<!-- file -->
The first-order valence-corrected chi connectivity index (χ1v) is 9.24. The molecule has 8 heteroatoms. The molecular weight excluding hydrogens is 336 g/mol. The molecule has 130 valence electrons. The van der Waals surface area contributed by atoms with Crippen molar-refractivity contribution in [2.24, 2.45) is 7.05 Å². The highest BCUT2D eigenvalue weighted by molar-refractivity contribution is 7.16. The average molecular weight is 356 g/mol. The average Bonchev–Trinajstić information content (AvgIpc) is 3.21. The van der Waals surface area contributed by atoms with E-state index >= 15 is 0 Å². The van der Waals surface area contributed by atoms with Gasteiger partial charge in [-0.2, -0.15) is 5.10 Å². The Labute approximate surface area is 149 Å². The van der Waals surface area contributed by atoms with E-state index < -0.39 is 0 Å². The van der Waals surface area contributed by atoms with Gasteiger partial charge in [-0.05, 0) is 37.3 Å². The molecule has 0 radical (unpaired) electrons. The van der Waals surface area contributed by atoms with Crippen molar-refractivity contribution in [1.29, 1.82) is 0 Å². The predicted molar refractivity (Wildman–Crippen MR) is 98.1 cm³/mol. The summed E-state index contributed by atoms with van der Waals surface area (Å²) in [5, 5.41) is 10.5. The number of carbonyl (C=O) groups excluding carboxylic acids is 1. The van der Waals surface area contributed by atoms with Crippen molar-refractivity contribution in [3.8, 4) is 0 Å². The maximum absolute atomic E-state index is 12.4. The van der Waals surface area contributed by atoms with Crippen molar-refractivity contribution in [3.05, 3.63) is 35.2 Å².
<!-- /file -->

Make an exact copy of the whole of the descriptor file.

The first-order valence-corrected chi connectivity index (χ1v) is 9.24. The molecule has 8 heteroatoms. The molecular weight excluding hydrogens is 336 g/mol. The molecule has 130 valence electrons. The van der Waals surface area contributed by atoms with Crippen molar-refractivity contribution in [2.24, 2.45) is 7.05 Å². The highest BCUT2D eigenvalue weighted by molar-refractivity contribution is 7.16. The average molecular weight is 356 g/mol. The average Bonchev–Trinajstić information content (AvgIpc) is 3.21. The van der Waals surface area contributed by atoms with E-state index >= 15 is 0 Å². The van der Waals surface area contributed by atoms with Gasteiger partial charge in [-0.2, -0.15) is 5.10 Å². The Labute approximate surface area is 149 Å². The van der Waals surface area contributed by atoms with E-state index < -0.39 is 0 Å². The van der Waals surface area contributed by atoms with Gasteiger partial charge in [-0.05, 0) is 37.3 Å². The molecule has 0 radical (unpaired) electrons. The van der Waals surface area contributed by atoms with Crippen molar-refractivity contribution in [1.29, 1.82) is 0 Å². The predicted molar refractivity (Wildman–Crippen MR) is 98.1 cm³/mol. The summed E-state index contributed by atoms with van der Waals surface area (Å²) in [5, 5.41) is 10.5. The number of carbonyl (C=O) groups excluding carboxylic acids is 1. The van der Waals surface area contributed by atoms with Crippen molar-refractivity contribution in [3.8, 4) is 0 Å². The maximum absolute atomic E-state index is 12.4. The van der Waals surface area contributed by atoms with Crippen molar-refractivity contribution in [3.05, 3.63) is 35.2 Å².